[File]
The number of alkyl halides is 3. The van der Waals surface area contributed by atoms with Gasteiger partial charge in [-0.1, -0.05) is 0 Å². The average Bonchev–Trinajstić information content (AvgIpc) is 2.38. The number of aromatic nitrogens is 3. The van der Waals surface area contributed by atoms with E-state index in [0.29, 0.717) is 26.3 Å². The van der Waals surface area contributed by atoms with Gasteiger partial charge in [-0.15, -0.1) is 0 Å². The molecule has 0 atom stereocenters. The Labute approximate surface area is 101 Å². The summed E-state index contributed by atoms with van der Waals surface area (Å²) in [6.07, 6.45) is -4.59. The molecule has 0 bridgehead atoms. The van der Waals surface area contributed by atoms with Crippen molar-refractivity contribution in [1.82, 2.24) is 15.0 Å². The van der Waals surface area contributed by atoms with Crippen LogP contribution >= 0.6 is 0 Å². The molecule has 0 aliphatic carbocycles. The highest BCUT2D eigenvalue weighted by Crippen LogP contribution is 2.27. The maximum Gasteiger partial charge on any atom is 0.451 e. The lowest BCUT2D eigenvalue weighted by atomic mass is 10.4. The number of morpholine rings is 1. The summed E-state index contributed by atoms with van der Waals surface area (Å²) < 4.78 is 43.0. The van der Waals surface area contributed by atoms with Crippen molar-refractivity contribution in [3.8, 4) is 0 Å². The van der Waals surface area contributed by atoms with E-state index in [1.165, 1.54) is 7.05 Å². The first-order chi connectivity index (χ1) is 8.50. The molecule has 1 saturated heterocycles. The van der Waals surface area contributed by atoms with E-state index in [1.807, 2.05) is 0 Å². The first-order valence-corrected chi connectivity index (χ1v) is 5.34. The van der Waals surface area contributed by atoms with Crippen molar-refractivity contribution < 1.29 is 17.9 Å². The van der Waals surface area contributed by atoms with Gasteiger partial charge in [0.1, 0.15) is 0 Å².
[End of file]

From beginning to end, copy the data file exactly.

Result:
The number of alkyl halides is 3. The van der Waals surface area contributed by atoms with Gasteiger partial charge in [-0.1, -0.05) is 0 Å². The average Bonchev–Trinajstić information content (AvgIpc) is 2.38. The number of aromatic nitrogens is 3. The van der Waals surface area contributed by atoms with E-state index in [0.29, 0.717) is 26.3 Å². The van der Waals surface area contributed by atoms with Gasteiger partial charge in [-0.15, -0.1) is 0 Å². The molecule has 0 atom stereocenters. The Labute approximate surface area is 101 Å². The summed E-state index contributed by atoms with van der Waals surface area (Å²) in [6.07, 6.45) is -4.59. The molecule has 0 bridgehead atoms. The van der Waals surface area contributed by atoms with Crippen molar-refractivity contribution in [1.82, 2.24) is 15.0 Å². The van der Waals surface area contributed by atoms with Crippen LogP contribution >= 0.6 is 0 Å². The molecule has 0 aliphatic carbocycles. The highest BCUT2D eigenvalue weighted by Crippen LogP contribution is 2.27. The maximum Gasteiger partial charge on any atom is 0.451 e. The lowest BCUT2D eigenvalue weighted by atomic mass is 10.4. The number of morpholine rings is 1. The summed E-state index contributed by atoms with van der Waals surface area (Å²) < 4.78 is 43.0. The van der Waals surface area contributed by atoms with Crippen molar-refractivity contribution in [3.8, 4) is 0 Å². The van der Waals surface area contributed by atoms with E-state index in [1.165, 1.54) is 7.05 Å². The first-order chi connectivity index (χ1) is 8.50. The molecule has 1 saturated heterocycles. The van der Waals surface area contributed by atoms with E-state index in [1.807, 2.05) is 0 Å². The first-order valence-corrected chi connectivity index (χ1v) is 5.34. The van der Waals surface area contributed by atoms with Crippen molar-refractivity contribution < 1.29 is 17.9 Å². The van der Waals surface area contributed by atoms with Gasteiger partial charge in [0.1, 0.15) is 0 Å².